Amanda Watson
News Editor
6 minute read
18 Feb 2019
5:45 am

Mokonyane’s rhino poaching numbers don’t add up

Amanda Watson

Environmental groups and researchers have raised serious questions about official conservation data.

Roughly a quarter of the world population of rhinos has been killed in South Africa in the last eight years, due to demand for their horn. AFP/File/WIKUS DE WET

Environmental Affairs Minister Nomvula Mokonyane recently released the 2018 rhino poaching statistics. The numbers are not adding up and South Africa’s state-owned rhino population may be worse off than Mokonyane would have us believe.

A recent study put the number of black and white rhino combined in Kruger National Park (KNP) at an estimated 5,649, which falls far short of the 2020 target of 538 to 676 south-central and 169 south-western black rhino, and 9,854 to 10,232 southern white rhino.

According to a source in conservation who requested privacy to protect against backlash, two surveys were undertaken in 2018 after rangers said surveyed rhino numbers did not correspond to what they had observed on the ground.

Attempts to obtain current population numbers from South African National Parks (SANParks) and department of environmental affairs (DEA) spokesperson Albi Modise of the Kruger National Park (KNP) proved fruitless.

Mokonyane said in her statement – there was no press briefing – that between January 1 and December 31 there were 2,620 incursions into the park, with 125 contacts, but only 769 rhino were poached, making it the third consecutive decrease recorded, “particularly in the national parks”.

Outraged South African Citizens Against Rhino Poaching (Oscap) said they would be thrilled with these stats, if they could believe them, according to Oscap director Kim Da Ribeira.

“We note census figures for KNP for 2018 were not included in the release, and our understanding is that the population of white rhino in KNP is currently below 3,000 individuals.”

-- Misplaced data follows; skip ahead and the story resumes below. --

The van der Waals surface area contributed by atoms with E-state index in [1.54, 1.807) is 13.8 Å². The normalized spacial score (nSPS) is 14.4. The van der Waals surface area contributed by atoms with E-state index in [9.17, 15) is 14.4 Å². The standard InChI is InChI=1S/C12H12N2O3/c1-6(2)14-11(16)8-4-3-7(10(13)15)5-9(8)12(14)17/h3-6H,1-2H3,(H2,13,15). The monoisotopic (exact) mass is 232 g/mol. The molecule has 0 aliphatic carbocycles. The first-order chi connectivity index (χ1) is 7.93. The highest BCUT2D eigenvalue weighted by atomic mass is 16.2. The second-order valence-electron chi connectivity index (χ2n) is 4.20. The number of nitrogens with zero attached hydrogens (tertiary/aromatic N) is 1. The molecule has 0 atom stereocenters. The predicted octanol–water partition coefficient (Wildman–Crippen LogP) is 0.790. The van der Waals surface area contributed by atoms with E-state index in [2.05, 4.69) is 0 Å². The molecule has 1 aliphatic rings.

Da Ribeira noted 178 firearms were confiscated for 2018 in KNP and surrounding areas.

“If firearms recovered reflect to a degree the number of contacts with poachers, then why over the last quarter of the year was a similar decline in poaching numbers not recorded? We question the accuracy of this figure as incursions were reported to have increased from those recorded in 2017,” Da Ribeira said.

However, despite the poachers’ alleged inability to capitalise on their efforts, Mokonyane announced “initiatives to dehorn rhinos embedded in strategic approaches that target individuals that frequent poaching hot spots, but more importantly, approaches that minimise the losses of cows”.

In August, wildlife conservation organisation Wildlife ACT noted on its website that dehorning was “a last resort” and a “short-term solution, and the sad reality is that it only deflects the risk on to populations that have not been dehorned yet”.

According to the DEA, 7,694 rhino were killed nationally for their horns between 2010 and the end of 2018, while the KNP lost 4,484 rhino in the same time period.

The Species-specific drought impacts on black and white rhinoceroses study published in January has worrying numbers on KNP’s rhino population.

Due to the drought, and despite the effectiveness of anti-poaching, the study put the white rhino population estimate in September 2017 at 5,142, “significantly” lower than the 7,235 previously estimated for 2016.

On the plus side, the black rhino population estimate in September 2017 was 507, significantly higher than the 310 estimated in 2014.

All of which adds up to the previously mentioned combined total of 5,649 rhino in Kruger.

The study also noted SANParks had removed 1,402 southern white rhino from the Kruger since 1990 and, between 2015 and 2016, another 217 from “focal areas” north of the Sabie River.

It’s different from the “official” DEA numbers repeated by Mokonyane, who noted the export of 566 rhino from South Africa since 2014 had been “recommended”, with a further 58 in 2018.